A common question posed to our Criminal Defense attorneys is whether the police need physical evidence, including fingerprints, DNA or videos, to convict a defendant for a crime. The short answer is no, the police can convict you with nothing more than their own story about what you did. In many cases, the only evidence that the police officers have is what the police officers themselves witnessed, and perhaps what a defendant told those police officers. In other words, a cop’s word is enough to convict you if it is believed.
Under Pennsylvania law, the prosecution can generally get a conviction with nothing more than a police officer’s testimony as to what they saw, smelled or heard. Of course, what they testify to must be sufficient to convict someone for the crime. In other words, if can’t simply be a police officer’s opinion. However, if they saw someone committing a crime, or if the defendant confessed to them that they’ve committed a crime, that’s generally enough, if believed, for a jury to convict and a court to uphold such a conviction.
The increasing number of videos available when crimes are alleged to have been committed have raised an assumption in many people’s minds that the lack of video evidence is significant. Here’s an example: If you come out of a store and the police officer says he saw you stealing something while inside, we generally expect that there will be surveillance footage. If there’s not, that is an argument that can be raised to the jury. Why was no footage produced if it happened in a store where surveillance cameras should be running? Similarly, once a fight breaks out in the street, there are usually at least a few bystanders who pull out cellphones to record it. If no recordings come forth, there’s a question about whether that fight really occurred.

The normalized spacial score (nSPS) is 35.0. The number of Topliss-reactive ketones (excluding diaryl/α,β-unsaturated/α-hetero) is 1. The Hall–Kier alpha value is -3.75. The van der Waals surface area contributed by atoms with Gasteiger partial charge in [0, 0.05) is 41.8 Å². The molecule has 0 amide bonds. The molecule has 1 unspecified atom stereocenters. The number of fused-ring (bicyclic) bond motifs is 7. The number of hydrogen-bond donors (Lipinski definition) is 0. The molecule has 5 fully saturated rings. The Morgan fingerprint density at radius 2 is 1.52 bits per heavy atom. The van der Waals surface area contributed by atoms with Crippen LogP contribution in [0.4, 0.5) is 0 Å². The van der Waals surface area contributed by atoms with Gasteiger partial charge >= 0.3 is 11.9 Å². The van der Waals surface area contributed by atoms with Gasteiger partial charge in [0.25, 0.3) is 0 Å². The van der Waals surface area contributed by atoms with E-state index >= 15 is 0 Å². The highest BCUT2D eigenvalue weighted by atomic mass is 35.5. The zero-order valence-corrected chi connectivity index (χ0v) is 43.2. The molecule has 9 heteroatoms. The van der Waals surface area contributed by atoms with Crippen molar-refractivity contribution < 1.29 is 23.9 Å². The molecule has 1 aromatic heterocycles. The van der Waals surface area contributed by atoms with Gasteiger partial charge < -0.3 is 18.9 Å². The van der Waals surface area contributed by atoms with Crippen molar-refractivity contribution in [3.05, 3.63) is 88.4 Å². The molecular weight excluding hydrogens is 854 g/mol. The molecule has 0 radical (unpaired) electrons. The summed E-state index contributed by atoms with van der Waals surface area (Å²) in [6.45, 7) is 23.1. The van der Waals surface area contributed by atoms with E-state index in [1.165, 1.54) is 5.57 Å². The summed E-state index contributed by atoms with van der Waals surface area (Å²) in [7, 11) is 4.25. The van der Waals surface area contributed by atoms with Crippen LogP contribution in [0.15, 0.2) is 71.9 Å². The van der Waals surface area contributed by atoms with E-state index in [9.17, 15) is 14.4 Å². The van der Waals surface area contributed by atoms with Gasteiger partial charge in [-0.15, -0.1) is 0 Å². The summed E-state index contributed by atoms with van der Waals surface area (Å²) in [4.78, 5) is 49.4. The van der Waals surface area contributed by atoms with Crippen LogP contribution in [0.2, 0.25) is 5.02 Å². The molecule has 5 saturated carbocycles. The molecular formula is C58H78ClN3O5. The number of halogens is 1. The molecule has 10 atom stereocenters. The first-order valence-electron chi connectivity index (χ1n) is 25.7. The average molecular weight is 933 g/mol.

But of course, video is not required to take a case to a jury, and a jury can believe the police officer’s story. This is why physical evidence isn’t strictly necessary.
Talking to the police is dangerous, and as we’ve discussed in other articles, it’s important not to talk to the police when you’ve been accused of a crime. Doing so can almost always hurt you and it can almost never help.
If you’ve been charged with a crime and you have questions about how best to defend yourself, contact our office today to talk to one of our experienced Criminal Defense attorneys. Our attorneys help people throughout Pennsylvania, and we’re happy to help you with your charges.